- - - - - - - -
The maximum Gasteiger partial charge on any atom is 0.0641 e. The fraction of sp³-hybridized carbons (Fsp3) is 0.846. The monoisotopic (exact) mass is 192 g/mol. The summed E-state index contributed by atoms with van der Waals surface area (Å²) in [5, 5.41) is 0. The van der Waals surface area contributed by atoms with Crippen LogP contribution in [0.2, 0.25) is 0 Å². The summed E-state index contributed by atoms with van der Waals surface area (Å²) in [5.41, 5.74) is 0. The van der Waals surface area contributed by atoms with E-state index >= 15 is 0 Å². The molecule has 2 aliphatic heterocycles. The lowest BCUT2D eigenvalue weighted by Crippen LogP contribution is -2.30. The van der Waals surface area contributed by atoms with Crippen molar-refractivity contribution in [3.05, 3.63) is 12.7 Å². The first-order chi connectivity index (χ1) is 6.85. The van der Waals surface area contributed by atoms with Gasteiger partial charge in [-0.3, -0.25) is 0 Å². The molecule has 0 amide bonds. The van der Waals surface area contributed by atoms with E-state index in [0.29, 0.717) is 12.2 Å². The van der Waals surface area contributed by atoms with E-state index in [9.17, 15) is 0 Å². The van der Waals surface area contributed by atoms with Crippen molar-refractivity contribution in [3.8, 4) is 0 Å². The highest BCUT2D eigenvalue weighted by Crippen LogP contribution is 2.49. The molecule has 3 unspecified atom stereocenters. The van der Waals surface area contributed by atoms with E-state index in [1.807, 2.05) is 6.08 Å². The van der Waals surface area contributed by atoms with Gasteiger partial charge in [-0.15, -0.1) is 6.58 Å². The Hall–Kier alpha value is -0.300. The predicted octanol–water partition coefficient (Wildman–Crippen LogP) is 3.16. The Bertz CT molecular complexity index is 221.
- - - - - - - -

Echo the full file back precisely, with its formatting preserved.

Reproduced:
The maximum Gasteiger partial charge on any atom is 0.0641 e. The fraction of sp³-hybridized carbons (Fsp3) is 0.846. The monoisotopic (exact) mass is 192 g/mol. The summed E-state index contributed by atoms with van der Waals surface area (Å²) in [5, 5.41) is 0. The van der Waals surface area contributed by atoms with Crippen LogP contribution in [0.2, 0.25) is 0 Å². The summed E-state index contributed by atoms with van der Waals surface area (Å²) in [5.41, 5.74) is 0. The van der Waals surface area contributed by atoms with E-state index >= 15 is 0 Å². The molecule has 2 aliphatic heterocycles. The lowest BCUT2D eigenvalue weighted by Crippen LogP contribution is -2.30. The van der Waals surface area contributed by atoms with Crippen molar-refractivity contribution in [3.05, 3.63) is 12.7 Å². The first-order chi connectivity index (χ1) is 6.85. The van der Waals surface area contributed by atoms with Gasteiger partial charge in [-0.3, -0.25) is 0 Å². The molecule has 0 amide bonds. The van der Waals surface area contributed by atoms with E-state index in [0.29, 0.717) is 12.2 Å². The van der Waals surface area contributed by atoms with E-state index in [9.17, 15) is 0 Å². The van der Waals surface area contributed by atoms with Crippen molar-refractivity contribution in [3.8, 4) is 0 Å². The highest BCUT2D eigenvalue weighted by Crippen LogP contribution is 2.49. The molecule has 3 unspecified atom stereocenters. The van der Waals surface area contributed by atoms with E-state index in [1.807, 2.05) is 6.08 Å². The van der Waals surface area contributed by atoms with Gasteiger partial charge in [-0.15, -0.1) is 6.58 Å². The Hall–Kier alpha value is -0.300. The predicted octanol–water partition coefficient (Wildman–Crippen LogP) is 3.16. The Bertz CT molecular complexity index is 221.